The Branch Delicate: Thoughts on White’s “Trees of Winter”

Image courtesy stock.xchng
Image courtesy stock.xchng

Trees of Winter

Oh, they are lovely trees that wait

   In the still hall of winter,

   Silent and good where the Good Planter

Fixed the root, wove the branch delicate.

 

Friendly the birches in the thin light

   By the frost sanctified,

   And here, too, silent by their side

I stand in the woods, listening, upright,

 

Hearing in the cold of the long pause

   Of the full year

   What trees intend that I should hear:

Interpretations of old laws…

 

Hearing the faint, the chickadee cry

   Of root that molders,

   Of branch bent, and leaf that withers

And little brown seed that does not die.

 

                                                     ~ by E.B. White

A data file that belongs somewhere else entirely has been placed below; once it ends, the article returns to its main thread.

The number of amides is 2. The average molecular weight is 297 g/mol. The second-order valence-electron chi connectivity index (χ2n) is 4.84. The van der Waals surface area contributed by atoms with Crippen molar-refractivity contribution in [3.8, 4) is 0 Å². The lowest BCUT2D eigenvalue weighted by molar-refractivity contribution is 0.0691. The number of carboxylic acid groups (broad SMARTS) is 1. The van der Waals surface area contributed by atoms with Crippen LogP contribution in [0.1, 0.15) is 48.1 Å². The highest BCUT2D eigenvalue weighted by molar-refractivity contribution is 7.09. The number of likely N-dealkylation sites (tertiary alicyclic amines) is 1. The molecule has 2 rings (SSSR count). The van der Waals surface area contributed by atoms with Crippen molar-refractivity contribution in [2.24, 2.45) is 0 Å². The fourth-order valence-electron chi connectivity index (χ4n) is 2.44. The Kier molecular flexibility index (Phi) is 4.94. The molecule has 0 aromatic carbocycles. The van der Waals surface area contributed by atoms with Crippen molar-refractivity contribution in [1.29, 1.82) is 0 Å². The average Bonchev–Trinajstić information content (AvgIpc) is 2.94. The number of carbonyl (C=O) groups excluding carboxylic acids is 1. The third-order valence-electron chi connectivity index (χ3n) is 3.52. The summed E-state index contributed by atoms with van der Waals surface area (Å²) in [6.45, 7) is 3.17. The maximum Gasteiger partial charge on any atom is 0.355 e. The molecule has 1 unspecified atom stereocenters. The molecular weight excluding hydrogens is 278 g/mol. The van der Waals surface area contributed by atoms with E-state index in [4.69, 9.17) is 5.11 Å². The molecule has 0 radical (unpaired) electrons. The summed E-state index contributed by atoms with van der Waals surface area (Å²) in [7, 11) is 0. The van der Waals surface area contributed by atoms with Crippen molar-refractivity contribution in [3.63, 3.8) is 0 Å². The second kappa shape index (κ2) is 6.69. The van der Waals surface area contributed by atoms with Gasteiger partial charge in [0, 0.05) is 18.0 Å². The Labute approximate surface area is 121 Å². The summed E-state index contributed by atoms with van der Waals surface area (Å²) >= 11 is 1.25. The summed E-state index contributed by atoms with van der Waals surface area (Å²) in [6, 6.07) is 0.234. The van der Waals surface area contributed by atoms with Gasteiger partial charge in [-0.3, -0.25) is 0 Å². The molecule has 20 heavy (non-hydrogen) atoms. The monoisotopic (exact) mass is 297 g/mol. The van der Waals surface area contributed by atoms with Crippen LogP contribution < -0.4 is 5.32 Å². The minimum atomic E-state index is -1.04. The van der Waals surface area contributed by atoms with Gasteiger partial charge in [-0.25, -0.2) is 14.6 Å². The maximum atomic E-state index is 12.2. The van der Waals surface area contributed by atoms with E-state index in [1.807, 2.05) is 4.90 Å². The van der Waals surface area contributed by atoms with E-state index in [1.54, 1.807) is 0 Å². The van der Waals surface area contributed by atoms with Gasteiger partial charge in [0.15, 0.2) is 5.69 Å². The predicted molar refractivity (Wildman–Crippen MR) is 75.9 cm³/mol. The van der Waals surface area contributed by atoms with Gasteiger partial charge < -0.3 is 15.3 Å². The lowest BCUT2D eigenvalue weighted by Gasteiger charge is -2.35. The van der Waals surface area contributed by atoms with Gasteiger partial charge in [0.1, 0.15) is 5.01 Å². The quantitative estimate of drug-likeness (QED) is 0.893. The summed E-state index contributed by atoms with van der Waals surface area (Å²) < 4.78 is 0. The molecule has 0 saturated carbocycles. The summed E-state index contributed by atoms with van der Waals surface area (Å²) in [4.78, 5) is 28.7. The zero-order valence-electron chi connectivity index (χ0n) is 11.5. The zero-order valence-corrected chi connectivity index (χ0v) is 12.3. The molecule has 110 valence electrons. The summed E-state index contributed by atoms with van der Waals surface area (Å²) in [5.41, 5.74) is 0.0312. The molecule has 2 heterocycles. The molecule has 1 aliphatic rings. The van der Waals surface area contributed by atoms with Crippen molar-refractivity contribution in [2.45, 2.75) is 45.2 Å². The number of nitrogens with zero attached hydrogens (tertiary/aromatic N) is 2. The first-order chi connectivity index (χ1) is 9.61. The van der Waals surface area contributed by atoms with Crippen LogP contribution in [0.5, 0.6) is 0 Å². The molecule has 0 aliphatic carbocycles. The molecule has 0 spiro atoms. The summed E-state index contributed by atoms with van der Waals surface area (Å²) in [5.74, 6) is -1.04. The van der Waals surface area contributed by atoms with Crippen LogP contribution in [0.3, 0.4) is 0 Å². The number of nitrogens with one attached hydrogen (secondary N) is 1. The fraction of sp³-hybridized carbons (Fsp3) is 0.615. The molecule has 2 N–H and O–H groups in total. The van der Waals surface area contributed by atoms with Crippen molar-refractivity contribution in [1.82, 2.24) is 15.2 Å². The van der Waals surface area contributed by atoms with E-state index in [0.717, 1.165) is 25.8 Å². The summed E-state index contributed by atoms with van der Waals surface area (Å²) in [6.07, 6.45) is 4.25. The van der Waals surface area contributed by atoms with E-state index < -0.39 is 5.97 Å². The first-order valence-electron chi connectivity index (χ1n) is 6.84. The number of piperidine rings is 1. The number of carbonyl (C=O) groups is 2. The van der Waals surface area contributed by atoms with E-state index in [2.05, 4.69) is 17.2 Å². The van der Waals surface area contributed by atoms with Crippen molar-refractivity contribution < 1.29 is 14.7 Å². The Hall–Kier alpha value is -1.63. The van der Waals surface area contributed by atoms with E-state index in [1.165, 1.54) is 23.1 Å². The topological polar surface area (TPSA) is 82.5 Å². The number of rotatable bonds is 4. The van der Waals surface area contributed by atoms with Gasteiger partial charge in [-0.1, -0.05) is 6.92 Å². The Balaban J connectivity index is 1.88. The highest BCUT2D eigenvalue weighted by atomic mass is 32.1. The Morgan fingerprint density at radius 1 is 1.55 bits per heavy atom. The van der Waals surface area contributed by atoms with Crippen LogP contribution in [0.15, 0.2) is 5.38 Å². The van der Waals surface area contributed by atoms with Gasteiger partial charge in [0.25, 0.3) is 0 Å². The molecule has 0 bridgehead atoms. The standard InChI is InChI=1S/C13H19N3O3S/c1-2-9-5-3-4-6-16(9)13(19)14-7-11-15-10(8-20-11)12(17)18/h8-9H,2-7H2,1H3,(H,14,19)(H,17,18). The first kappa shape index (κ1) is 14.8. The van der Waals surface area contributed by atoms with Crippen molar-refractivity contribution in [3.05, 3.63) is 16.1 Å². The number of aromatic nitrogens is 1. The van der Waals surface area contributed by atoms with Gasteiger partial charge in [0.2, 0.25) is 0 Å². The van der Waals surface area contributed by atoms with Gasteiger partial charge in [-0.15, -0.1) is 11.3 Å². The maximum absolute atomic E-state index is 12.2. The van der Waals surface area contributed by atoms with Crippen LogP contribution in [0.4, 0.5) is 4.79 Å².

The Branch Delicate

by Rebekah Choat

The cadence of this poem transports me to a great open-roofed cathedral, in which the trees are the pillars and the Planter the unseen celebrant.  I stand under the bare, arching branches, the only human for miles, wrapped in a solitude dense with an almost-tangible Presence.

It is good to be here, just to breathe, just to be.   All shall be well.  It is good to know that this is the place ordained for me to be, for a season.  All shall be well.  It is good to commune with the trees in this vast stillness, to partake in the mystery of the falling leaf and the moldering root and the seed biding its time.  All manner of things shall be well.

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